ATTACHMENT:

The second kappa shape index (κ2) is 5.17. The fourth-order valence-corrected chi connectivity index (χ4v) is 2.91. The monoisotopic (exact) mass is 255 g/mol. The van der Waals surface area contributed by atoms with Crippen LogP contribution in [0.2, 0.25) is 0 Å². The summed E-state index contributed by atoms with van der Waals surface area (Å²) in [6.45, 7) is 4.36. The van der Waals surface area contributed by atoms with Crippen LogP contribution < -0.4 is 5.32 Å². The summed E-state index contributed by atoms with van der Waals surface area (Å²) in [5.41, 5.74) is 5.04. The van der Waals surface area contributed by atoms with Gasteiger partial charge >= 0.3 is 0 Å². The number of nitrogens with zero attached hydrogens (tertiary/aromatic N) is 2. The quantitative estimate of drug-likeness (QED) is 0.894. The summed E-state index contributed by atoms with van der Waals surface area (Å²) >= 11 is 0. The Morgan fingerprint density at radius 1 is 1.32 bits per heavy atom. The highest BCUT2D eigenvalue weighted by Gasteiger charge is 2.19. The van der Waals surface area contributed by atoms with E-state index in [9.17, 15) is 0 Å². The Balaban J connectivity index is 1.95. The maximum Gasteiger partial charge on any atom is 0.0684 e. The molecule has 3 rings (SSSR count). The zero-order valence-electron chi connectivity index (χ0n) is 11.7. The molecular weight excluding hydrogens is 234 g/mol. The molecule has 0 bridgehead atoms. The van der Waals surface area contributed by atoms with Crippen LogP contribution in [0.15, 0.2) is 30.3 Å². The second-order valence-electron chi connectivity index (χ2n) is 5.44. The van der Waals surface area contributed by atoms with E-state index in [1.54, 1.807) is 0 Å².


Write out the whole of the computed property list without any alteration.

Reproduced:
The second kappa shape index (κ2) is 5.17. The fourth-order valence-corrected chi connectivity index (χ4v) is 2.91. The monoisotopic (exact) mass is 255 g/mol. The van der Waals surface area contributed by atoms with Crippen LogP contribution in [0.2, 0.25) is 0 Å². The summed E-state index contributed by atoms with van der Waals surface area (Å²) in [6.45, 7) is 4.36. The van der Waals surface area contributed by atoms with Crippen LogP contribution < -0.4 is 5.32 Å². The summed E-state index contributed by atoms with van der Waals surface area (Å²) in [5.41, 5.74) is 5.04. The van der Waals surface area contributed by atoms with Gasteiger partial charge >= 0.3 is 0 Å². The number of nitrogens with zero attached hydrogens (tertiary/aromatic N) is 2. The quantitative estimate of drug-likeness (QED) is 0.894. The summed E-state index contributed by atoms with van der Waals surface area (Å²) >= 11 is 0. The Morgan fingerprint density at radius 1 is 1.32 bits per heavy atom. The highest BCUT2D eigenvalue weighted by Gasteiger charge is 2.19. The van der Waals surface area contributed by atoms with E-state index in [9.17, 15) is 0 Å². The Balaban J connectivity index is 1.95. The maximum Gasteiger partial charge on any atom is 0.0684 e. The molecule has 3 rings (SSSR count). The zero-order valence-electron chi connectivity index (χ0n) is 11.7. The molecular weight excluding hydrogens is 234 g/mol. The molecule has 0 bridgehead atoms. The van der Waals surface area contributed by atoms with Crippen LogP contribution in [0.15, 0.2) is 30.3 Å². The second-order valence-electron chi connectivity index (χ2n) is 5.44. The van der Waals surface area contributed by atoms with E-state index in [1.54, 1.807) is 0 Å².